Unity Environmental’s online pivot continues to pay off

July 8, 2024
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Unity Environmental University has celebrated explosive enrollment growth since it transitioned to a predominantly online institution beginning in 2016. And at a time when many small colleges are struggling with stagnant enrollment and financial challenges, Unity’s strategic pivot to digital learning continues to pay off.

Last month officials announced that they would raise all employee salaries without increasing the cost for students. They vowed to freeze tuition for all online undergraduate learners at $470 per credit hour, where it has informally sat since 2018 and now will officially stay until at least 2030. At the same time, they raised the minimum salary for full-time employees to $50,000 per year; staff at the Maine-based institution who are already at or above that mark will receive an average raise of 7 percent.

“We in higher education are at a real moment to say, ‘How can we remain independent, yet relevant?’” said university president Melik Peter Khoury. “At Unity, we think that this is a moment for institutions from all over the country to rethink their traditions and their biases about what real education is. We can have a society that is educated, and it doesn’t have to be one that is burdened by unnecessary loans.”

“That’s what we’re doing here,” he added. “We are showing that you can grow, you can scale and you don’t have to only rely on the centuries-old education model.”

Many of Unity’s peer institutions can only dream of such success; while enrollment at the environmental university has grown by more than 1,400 percent since fall 2012, from about 600 to an anticipated 9,100 this fall, dozens of other small private institutions—especially in the Northeast and Midwest—have been forced to merge or close.

Khoury is confident that Unity’s enrollment will continue to climb, breaking 10,000 and representing all 50 states by fall 2025.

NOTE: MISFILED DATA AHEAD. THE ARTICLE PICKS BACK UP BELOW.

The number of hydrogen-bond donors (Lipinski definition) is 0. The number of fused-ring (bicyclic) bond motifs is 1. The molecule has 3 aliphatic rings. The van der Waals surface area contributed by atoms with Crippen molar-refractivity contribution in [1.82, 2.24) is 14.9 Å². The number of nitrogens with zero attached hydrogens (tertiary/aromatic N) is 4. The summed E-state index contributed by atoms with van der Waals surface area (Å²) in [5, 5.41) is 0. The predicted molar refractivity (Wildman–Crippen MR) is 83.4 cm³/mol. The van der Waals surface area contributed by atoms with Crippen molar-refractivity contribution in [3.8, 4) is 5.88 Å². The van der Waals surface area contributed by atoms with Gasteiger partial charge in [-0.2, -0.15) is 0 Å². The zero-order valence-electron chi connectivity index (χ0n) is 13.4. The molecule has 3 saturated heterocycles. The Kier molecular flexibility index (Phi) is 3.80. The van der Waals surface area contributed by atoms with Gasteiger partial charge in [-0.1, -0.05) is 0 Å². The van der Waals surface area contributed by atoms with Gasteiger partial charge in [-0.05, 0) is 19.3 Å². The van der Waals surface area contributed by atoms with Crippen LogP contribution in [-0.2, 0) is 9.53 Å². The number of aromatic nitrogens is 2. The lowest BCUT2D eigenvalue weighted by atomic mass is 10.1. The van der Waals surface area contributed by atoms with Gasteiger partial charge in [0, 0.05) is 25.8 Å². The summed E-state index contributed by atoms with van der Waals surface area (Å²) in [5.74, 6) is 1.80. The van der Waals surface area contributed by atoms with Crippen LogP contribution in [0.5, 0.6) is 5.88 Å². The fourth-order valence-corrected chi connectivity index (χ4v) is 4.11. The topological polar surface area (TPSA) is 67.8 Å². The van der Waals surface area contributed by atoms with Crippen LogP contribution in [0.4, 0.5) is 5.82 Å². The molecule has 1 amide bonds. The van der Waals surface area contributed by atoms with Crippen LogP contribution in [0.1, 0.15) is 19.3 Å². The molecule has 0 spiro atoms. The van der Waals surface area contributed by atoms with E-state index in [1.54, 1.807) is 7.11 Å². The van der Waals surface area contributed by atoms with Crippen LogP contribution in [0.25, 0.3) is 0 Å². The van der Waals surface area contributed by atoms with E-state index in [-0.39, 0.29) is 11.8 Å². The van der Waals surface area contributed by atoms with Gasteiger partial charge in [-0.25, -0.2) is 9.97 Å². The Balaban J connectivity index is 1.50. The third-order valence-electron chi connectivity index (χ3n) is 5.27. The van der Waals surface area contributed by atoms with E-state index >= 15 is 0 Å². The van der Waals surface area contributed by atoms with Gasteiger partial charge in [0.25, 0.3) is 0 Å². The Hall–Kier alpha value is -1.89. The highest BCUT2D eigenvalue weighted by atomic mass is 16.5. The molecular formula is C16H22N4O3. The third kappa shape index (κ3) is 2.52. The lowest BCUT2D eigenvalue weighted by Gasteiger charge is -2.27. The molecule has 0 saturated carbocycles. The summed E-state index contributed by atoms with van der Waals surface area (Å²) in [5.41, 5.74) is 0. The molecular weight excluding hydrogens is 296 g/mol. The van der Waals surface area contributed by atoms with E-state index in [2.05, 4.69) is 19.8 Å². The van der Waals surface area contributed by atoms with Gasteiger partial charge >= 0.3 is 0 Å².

The university’s recent moves to support both employees and students wouldn’t be possible without the steep enrollment growth, he said. He credited the board’s willingness to rethink the institution’s organizational structure, course delivery and academic calendar with boosting interest.

“Many small, private liberal arts colleges prop themselves up with unfunded discounts, sacrificing long-term health for a fleeting illusion of success,” he said. “We had to make a decision: Did we really want to overdiscount just to close slower, or did we want to transform?”

Transform it did. Although the university still holds some in-person classes on its small campus not far from Portland, an estimated 95 percent of courses were taught online this past academic year. It also dramatically sharpened the focus of its academic programs; all 37 bachelor’s and master’s degrees are related to environmental or animal science. In addition, Unity ditched the traditional semester model, repackaging courses into eight five-week terms at the bachelor’s level and five eight-week terms for master’s students to make them more accessible to adult learners; the average age of students is 28, considerably higher than the historical average of 21.

University leaders say the tuition freeze and salary increases will allow Unity to lean into its successful model even more.